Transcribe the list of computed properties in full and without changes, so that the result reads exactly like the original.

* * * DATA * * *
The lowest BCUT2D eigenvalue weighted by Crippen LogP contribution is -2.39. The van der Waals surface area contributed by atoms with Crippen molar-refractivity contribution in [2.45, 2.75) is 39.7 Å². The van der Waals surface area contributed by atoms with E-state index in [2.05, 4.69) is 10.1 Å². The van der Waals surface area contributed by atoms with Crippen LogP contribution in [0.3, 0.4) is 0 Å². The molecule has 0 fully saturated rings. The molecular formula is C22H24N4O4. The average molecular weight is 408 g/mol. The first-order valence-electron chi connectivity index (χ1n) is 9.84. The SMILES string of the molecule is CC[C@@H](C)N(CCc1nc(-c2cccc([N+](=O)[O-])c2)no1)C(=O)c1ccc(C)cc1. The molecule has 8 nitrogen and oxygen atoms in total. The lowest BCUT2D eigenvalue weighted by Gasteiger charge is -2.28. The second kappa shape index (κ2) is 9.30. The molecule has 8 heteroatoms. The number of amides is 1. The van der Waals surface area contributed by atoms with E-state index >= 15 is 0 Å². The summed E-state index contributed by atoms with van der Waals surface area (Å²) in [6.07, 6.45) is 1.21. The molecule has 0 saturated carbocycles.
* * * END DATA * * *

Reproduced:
The lowest BCUT2D eigenvalue weighted by Crippen LogP contribution is -2.39. The van der Waals surface area contributed by atoms with Crippen molar-refractivity contribution in [2.45, 2.75) is 39.7 Å². The van der Waals surface area contributed by atoms with E-state index in [2.05, 4.69) is 10.1 Å². The van der Waals surface area contributed by atoms with Crippen LogP contribution in [0.3, 0.4) is 0 Å². The molecule has 0 fully saturated rings. The molecular formula is C22H24N4O4. The average molecular weight is 408 g/mol. The first-order valence-electron chi connectivity index (χ1n) is 9.84. The SMILES string of the molecule is CC[C@@H](C)N(CCc1nc(-c2cccc([N+](=O)[O-])c2)no1)C(=O)c1ccc(C)cc1. The molecule has 8 nitrogen and oxygen atoms in total. The lowest BCUT2D eigenvalue weighted by Gasteiger charge is -2.28. The second kappa shape index (κ2) is 9.30. The molecule has 8 heteroatoms. The number of amides is 1. The van der Waals surface area contributed by atoms with E-state index >= 15 is 0 Å². The summed E-state index contributed by atoms with van der Waals surface area (Å²) in [6.07, 6.45) is 1.21. The molecule has 0 saturated carbocycles.